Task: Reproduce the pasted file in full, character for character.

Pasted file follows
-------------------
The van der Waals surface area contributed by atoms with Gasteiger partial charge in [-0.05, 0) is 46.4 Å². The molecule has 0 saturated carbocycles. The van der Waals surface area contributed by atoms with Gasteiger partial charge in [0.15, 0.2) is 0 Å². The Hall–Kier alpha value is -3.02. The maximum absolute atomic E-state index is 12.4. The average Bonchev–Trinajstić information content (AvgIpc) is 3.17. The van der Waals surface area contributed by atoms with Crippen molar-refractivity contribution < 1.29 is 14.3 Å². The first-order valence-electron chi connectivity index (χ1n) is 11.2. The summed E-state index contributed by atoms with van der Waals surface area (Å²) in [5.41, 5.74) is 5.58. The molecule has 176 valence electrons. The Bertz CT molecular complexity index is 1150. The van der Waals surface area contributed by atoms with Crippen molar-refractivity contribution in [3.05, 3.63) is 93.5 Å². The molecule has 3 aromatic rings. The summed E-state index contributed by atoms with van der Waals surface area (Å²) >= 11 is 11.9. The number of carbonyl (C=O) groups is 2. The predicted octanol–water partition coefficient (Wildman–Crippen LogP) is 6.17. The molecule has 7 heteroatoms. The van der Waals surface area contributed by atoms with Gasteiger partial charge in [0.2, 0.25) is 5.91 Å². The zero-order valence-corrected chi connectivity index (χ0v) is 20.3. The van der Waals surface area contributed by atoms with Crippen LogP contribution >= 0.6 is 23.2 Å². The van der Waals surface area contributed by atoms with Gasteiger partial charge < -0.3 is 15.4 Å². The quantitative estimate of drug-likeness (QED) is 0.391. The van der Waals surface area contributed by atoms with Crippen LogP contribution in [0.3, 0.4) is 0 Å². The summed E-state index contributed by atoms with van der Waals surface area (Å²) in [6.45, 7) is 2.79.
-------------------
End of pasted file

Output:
The van der Waals surface area contributed by atoms with Gasteiger partial charge in [-0.05, 0) is 46.4 Å². The molecule has 0 saturated carbocycles. The van der Waals surface area contributed by atoms with Gasteiger partial charge in [0.15, 0.2) is 0 Å². The Hall–Kier alpha value is -3.02. The maximum absolute atomic E-state index is 12.4. The average Bonchev–Trinajstić information content (AvgIpc) is 3.17. The van der Waals surface area contributed by atoms with Crippen molar-refractivity contribution < 1.29 is 14.3 Å². The first-order valence-electron chi connectivity index (χ1n) is 11.2. The summed E-state index contributed by atoms with van der Waals surface area (Å²) in [5.41, 5.74) is 5.58. The molecule has 176 valence electrons. The Bertz CT molecular complexity index is 1150. The van der Waals surface area contributed by atoms with Crippen molar-refractivity contribution in [3.05, 3.63) is 93.5 Å². The molecule has 3 aromatic rings. The summed E-state index contributed by atoms with van der Waals surface area (Å²) >= 11 is 11.9. The number of carbonyl (C=O) groups is 2. The predicted octanol–water partition coefficient (Wildman–Crippen LogP) is 6.17. The molecule has 7 heteroatoms. The van der Waals surface area contributed by atoms with Gasteiger partial charge in [0.2, 0.25) is 5.91 Å². The zero-order valence-corrected chi connectivity index (χ0v) is 20.3. The van der Waals surface area contributed by atoms with Crippen LogP contribution >= 0.6 is 23.2 Å². The van der Waals surface area contributed by atoms with Gasteiger partial charge < -0.3 is 15.4 Å². The quantitative estimate of drug-likeness (QED) is 0.391. The van der Waals surface area contributed by atoms with Crippen LogP contribution in [0.3, 0.4) is 0 Å². The summed E-state index contributed by atoms with van der Waals surface area (Å²) in [6.45, 7) is 2.79.